"Most natural indeed, and, monsieur, I say frankly, France is playing a very worthy part."

"No doubt, my lord," De Froilette answered. "I am but a looker-on, with certain business interests which politics might affect, and therefore I take some notice of politics. Perhaps I see more clearly than some, my lord-the lookers-on often do; and I am convinced that British policy is at the present moment the safeguard of Wallaria."

"I rejoice to hear it, monsieur."

"And if you will allow me, my lord, I will add that your presence in

Sturatzberg is the great security."

"You flatter me," Lord Cloverton returned. "You will be pleased to learn that I have received no notification that I am likely to be removed from Sturatzberg."

"That would indeed be a disaster," said De Froilette. "So, my lord, any small help, any little information I can give you, I shall give gladly. Regard for yourself and my business interests will prompt me. We have all a vein of selfishness in us."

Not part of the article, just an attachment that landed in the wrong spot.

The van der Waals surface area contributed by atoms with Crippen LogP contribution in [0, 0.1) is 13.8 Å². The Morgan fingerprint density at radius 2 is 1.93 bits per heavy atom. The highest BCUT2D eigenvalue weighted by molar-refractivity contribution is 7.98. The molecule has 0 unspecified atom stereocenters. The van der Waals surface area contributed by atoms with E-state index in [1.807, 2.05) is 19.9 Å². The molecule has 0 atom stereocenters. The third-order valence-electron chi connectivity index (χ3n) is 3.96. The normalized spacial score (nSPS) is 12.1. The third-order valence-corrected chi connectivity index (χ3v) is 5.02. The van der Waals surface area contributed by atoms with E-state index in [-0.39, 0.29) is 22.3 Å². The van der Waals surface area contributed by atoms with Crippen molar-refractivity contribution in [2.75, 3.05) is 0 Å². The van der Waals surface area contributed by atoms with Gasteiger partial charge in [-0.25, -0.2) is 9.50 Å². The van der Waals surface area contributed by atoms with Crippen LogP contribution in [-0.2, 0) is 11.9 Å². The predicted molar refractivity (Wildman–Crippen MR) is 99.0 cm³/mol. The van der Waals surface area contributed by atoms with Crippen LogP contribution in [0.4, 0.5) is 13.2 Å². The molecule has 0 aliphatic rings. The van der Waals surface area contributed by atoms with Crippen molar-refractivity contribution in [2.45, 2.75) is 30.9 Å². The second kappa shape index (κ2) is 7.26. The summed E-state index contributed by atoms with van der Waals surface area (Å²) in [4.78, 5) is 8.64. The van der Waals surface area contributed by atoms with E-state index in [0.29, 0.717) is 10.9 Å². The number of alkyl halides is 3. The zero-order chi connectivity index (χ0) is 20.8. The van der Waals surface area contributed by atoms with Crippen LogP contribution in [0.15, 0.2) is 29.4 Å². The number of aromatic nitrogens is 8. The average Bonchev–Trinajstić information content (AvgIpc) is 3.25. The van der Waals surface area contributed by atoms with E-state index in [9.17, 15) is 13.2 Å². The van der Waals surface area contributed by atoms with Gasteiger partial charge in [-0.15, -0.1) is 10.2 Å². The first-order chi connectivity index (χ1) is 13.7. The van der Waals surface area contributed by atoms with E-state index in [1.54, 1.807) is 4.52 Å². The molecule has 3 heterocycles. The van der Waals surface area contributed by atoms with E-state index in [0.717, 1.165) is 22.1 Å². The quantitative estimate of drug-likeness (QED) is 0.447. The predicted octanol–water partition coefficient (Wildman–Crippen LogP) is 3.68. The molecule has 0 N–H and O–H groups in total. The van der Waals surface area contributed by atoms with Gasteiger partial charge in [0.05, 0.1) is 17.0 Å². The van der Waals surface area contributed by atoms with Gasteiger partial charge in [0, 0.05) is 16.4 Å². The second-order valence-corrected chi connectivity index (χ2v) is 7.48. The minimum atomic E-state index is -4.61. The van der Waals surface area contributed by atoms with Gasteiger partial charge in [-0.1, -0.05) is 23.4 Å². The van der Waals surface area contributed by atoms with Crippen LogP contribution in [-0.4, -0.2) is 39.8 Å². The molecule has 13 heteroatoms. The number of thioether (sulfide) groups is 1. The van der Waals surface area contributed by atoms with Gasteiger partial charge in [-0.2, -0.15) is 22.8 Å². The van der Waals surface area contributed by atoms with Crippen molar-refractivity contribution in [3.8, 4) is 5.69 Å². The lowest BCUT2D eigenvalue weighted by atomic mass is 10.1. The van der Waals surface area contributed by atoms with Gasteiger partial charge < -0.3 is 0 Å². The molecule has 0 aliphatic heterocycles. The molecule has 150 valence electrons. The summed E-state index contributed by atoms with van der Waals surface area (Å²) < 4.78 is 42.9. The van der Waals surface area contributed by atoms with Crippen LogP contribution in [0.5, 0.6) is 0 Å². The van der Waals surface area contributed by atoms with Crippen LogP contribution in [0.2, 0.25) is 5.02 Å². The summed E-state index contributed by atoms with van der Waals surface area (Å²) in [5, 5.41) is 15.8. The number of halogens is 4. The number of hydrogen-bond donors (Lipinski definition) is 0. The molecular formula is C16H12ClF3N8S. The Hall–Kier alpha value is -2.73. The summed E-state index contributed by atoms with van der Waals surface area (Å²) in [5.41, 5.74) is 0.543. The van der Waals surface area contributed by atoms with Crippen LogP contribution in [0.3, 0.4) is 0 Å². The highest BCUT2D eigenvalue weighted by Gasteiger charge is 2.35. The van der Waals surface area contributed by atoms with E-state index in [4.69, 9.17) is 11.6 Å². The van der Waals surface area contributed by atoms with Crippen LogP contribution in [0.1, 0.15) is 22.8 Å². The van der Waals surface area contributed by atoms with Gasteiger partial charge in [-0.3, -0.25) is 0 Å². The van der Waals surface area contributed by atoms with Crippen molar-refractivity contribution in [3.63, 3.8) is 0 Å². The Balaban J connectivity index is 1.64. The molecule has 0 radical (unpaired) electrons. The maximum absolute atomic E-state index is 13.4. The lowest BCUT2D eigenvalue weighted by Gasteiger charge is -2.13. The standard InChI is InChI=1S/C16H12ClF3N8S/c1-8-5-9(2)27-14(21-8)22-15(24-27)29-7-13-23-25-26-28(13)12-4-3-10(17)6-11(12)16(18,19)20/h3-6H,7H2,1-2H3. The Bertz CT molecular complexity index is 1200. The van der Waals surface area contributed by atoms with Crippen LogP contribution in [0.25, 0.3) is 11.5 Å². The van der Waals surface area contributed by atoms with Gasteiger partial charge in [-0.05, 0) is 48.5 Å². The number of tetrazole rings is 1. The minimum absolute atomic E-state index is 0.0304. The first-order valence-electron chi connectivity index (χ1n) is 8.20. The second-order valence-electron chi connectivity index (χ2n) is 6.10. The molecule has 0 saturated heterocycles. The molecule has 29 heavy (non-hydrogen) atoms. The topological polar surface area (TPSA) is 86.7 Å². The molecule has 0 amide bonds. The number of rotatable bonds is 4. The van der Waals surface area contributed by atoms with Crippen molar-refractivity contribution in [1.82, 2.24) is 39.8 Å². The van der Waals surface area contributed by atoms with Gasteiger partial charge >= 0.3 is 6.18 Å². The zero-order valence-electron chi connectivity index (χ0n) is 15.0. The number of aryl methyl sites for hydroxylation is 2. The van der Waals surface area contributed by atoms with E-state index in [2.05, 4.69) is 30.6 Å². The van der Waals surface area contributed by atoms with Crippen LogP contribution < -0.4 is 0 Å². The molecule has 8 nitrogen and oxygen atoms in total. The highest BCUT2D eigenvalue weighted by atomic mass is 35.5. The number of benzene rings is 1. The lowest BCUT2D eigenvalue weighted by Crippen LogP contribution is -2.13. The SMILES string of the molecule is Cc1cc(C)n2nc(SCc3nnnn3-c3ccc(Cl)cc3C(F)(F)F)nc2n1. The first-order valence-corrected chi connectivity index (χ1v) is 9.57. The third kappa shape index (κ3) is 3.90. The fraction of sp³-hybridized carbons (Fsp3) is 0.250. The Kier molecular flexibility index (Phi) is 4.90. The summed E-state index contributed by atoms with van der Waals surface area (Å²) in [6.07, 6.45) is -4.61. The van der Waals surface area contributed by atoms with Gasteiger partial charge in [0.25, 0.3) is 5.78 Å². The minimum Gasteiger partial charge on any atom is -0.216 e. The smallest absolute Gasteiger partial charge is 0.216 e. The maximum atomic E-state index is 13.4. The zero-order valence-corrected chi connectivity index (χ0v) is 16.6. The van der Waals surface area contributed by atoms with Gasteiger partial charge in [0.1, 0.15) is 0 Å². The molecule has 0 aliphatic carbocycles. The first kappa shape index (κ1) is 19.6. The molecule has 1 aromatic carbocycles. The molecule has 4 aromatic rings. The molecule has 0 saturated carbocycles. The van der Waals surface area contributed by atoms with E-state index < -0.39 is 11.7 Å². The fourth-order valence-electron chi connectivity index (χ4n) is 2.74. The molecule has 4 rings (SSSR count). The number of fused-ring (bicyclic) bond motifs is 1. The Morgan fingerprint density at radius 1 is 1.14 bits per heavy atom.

"I am honored by your confidence, and you will be welcome at the Embassy."

"I will give you the information now," said De Froilette. And he lowered his voice as he leaned toward the Ambassador: "The Princess Maritza!"

"Is in Australia at present, I believe."

"Exactly," said the Frenchman. "Making a tour of the English Colonies.

A delicate attention to an honored guest and unfortunate exile, designed

to keep her out of the way while the present unsettled feeling in

Wallaria lasts; is it not so?"

"Your political acumen is not at fault."

"No, my lord, but yours is. The lady at present in Australia, or wherever she may be, is not the Princess, but a substitute. It needs very powerful friends to carry through such a deception as that."

Lord Cloverton turned sharply toward him, and, as Francois had done,

De Froilette answered the unasked question.

"Yes, my lord; Princess Maritza is in Sturatzberg."